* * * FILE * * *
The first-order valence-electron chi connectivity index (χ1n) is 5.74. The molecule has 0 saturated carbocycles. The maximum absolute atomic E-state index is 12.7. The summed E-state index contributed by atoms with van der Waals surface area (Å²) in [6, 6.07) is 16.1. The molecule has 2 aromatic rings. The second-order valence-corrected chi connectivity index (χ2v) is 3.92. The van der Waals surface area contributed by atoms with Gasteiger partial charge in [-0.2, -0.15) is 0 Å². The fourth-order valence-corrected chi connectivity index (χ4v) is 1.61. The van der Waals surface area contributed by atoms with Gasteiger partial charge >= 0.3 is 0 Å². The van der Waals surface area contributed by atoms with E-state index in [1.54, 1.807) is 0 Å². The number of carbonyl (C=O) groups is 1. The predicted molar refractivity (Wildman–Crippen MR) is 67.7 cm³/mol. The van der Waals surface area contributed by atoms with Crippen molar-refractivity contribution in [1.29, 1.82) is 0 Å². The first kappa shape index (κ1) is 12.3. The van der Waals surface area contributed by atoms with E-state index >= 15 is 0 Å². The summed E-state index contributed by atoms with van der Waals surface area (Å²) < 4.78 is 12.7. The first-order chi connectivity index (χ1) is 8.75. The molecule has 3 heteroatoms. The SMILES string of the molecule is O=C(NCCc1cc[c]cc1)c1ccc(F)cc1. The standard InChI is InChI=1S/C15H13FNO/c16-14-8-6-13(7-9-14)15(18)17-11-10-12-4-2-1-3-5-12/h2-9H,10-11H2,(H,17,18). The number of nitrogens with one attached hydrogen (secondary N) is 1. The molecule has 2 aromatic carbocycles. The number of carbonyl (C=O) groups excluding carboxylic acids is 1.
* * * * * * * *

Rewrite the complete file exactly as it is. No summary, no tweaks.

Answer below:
The first-order valence-electron chi connectivity index (χ1n) is 5.74. The molecule has 0 saturated carbocycles. The maximum absolute atomic E-state index is 12.7. The summed E-state index contributed by atoms with van der Waals surface area (Å²) in [6, 6.07) is 16.1. The molecule has 2 aromatic rings. The second-order valence-corrected chi connectivity index (χ2v) is 3.92. The van der Waals surface area contributed by atoms with Gasteiger partial charge in [-0.2, -0.15) is 0 Å². The fourth-order valence-corrected chi connectivity index (χ4v) is 1.61. The van der Waals surface area contributed by atoms with Gasteiger partial charge >= 0.3 is 0 Å². The van der Waals surface area contributed by atoms with E-state index in [1.54, 1.807) is 0 Å². The number of carbonyl (C=O) groups is 1. The predicted molar refractivity (Wildman–Crippen MR) is 67.7 cm³/mol. The van der Waals surface area contributed by atoms with Crippen molar-refractivity contribution in [1.29, 1.82) is 0 Å². The first kappa shape index (κ1) is 12.3. The van der Waals surface area contributed by atoms with E-state index >= 15 is 0 Å². The summed E-state index contributed by atoms with van der Waals surface area (Å²) < 4.78 is 12.7. The first-order chi connectivity index (χ1) is 8.75. The molecule has 3 heteroatoms. The SMILES string of the molecule is O=C(NCCc1cc[c]cc1)c1ccc(F)cc1. The standard InChI is InChI=1S/C15H13FNO/c16-14-8-6-13(7-9-14)15(18)17-11-10-12-4-2-1-3-5-12/h2-9H,10-11H2,(H,17,18). The number of nitrogens with one attached hydrogen (secondary N) is 1. The molecule has 2 aromatic carbocycles. The number of carbonyl (C=O) groups excluding carboxylic acids is 1.